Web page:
- Canadian mobility ratesIt’s a pipe dream, but between the stronger dollar and the spectrum auction, I can certainly see there being significant changes to the wireless landscape in Canada. Not anything that will make it cost effective to use in schools (darn last year), but enough to make mobile computing something that is “average joe” stuff.
- Casual gaming and alternative interface explosionThe Wii is still selling out, that tells you something. People are getting the new interface and I think that these alternative interface games are just going to take off and with them, the casual game – the ones that are on phones and other ultra portable devices. We’ve already seen this happen, but I think it’s going to move into the public eye more this year and not just in the eyes of teens and phone geeks. – and yes, I finally have a Wii and GH3
Now from last year, what happened in terms of what I said?
- The Wii is the top console
- Living room computing is getting closer (the Apple TV almost ran and Media Center with the PS3 are starts again)
- Mobile computing has boomed, but not ultramobile. The price of laptops has crashed and with the arrival of the XO, they are at commodity prices.
- There was a boom in web based apps
- Dirt cheap cell service did not arrive
- The spec race seems to have died in computers at least – you don’t hear the processor specs as loudly in ads anymore, noe it’s all about how big the hard drive is. Cameras are still having a bit of a race, but not in MP as much as color depth.
- The semantic web hasn’t arrived, but there is some inkling of it with the creation of mountains of metadata with the boom of social networking.
That’s all for this year deep post wise. The last post of the year will be the picture of the week
If you are in touch with a class doing anything with refugees, you might want to take a look at this game. I haven’t really take a look yet, but it looks pretty good to be sure.
Well it looks like the DS finally has caught on with at least one school – and in Japan to boot – Thanks to Wade for the heads up.
At just one-fifteenth of the cost of a personal computer — around 17,000 yen (150 dollars) each — the DS is an economical teaching tool, he said, adding that results in an initial trial showed the English vocabulary of junior high school students using the DS had soared by 40 percent.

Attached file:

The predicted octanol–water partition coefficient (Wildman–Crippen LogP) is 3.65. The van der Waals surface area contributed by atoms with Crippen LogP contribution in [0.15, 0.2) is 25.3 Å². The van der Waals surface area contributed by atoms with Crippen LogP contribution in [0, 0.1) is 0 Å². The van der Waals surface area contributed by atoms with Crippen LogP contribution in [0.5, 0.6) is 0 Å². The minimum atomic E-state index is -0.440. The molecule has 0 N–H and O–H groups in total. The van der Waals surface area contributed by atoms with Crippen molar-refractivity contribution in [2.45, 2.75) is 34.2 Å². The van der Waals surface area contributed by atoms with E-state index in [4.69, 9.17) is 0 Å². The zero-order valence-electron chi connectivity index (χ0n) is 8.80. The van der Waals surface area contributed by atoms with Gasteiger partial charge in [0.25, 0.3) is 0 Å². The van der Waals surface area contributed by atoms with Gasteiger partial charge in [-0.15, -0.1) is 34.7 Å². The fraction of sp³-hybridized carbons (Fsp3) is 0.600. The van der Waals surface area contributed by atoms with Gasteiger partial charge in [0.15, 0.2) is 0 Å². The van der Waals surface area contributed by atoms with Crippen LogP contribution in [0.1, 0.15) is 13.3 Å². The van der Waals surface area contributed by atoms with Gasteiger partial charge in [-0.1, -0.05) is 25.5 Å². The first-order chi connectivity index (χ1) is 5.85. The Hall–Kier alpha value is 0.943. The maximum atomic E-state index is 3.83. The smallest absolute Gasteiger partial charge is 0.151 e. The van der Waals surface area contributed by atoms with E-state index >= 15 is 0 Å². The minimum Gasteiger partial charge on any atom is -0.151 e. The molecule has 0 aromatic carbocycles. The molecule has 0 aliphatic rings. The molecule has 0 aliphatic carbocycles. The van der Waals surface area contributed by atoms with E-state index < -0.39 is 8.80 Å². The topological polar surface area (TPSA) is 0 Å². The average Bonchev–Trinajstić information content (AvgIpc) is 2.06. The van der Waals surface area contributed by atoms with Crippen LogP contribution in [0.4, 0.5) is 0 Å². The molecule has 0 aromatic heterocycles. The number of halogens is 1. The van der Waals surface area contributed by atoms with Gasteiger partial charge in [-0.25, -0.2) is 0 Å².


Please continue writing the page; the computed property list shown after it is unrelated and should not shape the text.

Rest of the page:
The private Otemon Gakuin Elementary School in the western metropolis of Osaka used Sony’s PlayStation Portable (PSP) from last September to March this year in a class of 38 fourth-graders, aged nine or 10.
Teacher Toyokazu Takeuchi did not need to print out or check tests. Instead, his own console received real-time data showing which students were making mistakes and what mistakes they were making.
“This is e-learning made in Japan — traditional efforts in reading, writing and calculating coupled with the power of information technology and game machines,” he said.
With the pilot programme wrapped up, Takeuchi plans to expand the use of PSPs to second graders from April next year. If the project is extended, it would cover some 800 students in Osaka.
While the education ministry says it has no policy on using game consoles in the classroom, this new application has come as a pleasant surprise for the machine makers.
Kenichi Fukunaga, vice president for external relations at Sony Computer Entertainment, said he believed the educational uses would spread further, as game consoles were easy-to-use, high-performance machines.
There was still some tough opposition to game machines, he said, but added: “In every era parents have worried over a new medium they cannot understand but their children are absorbed in.”
Hirai, the teacher, said game consoles could be put to use in developing countries.
“You don’t have to print sheet after sheet with a copier. If you can just secure a source of electricity, you can build your basic academic ability on your own.
“This is a revolution in education in that you can learn basic things without teachers who blindly believe their only mission is to direct children to study.”
While I think there may be a certain element of “learning because of novelty” here, I do agree that”it matches the kids” and I also think that things like this open up the entire debate between Clark (1983) and Kozma (1991&1994).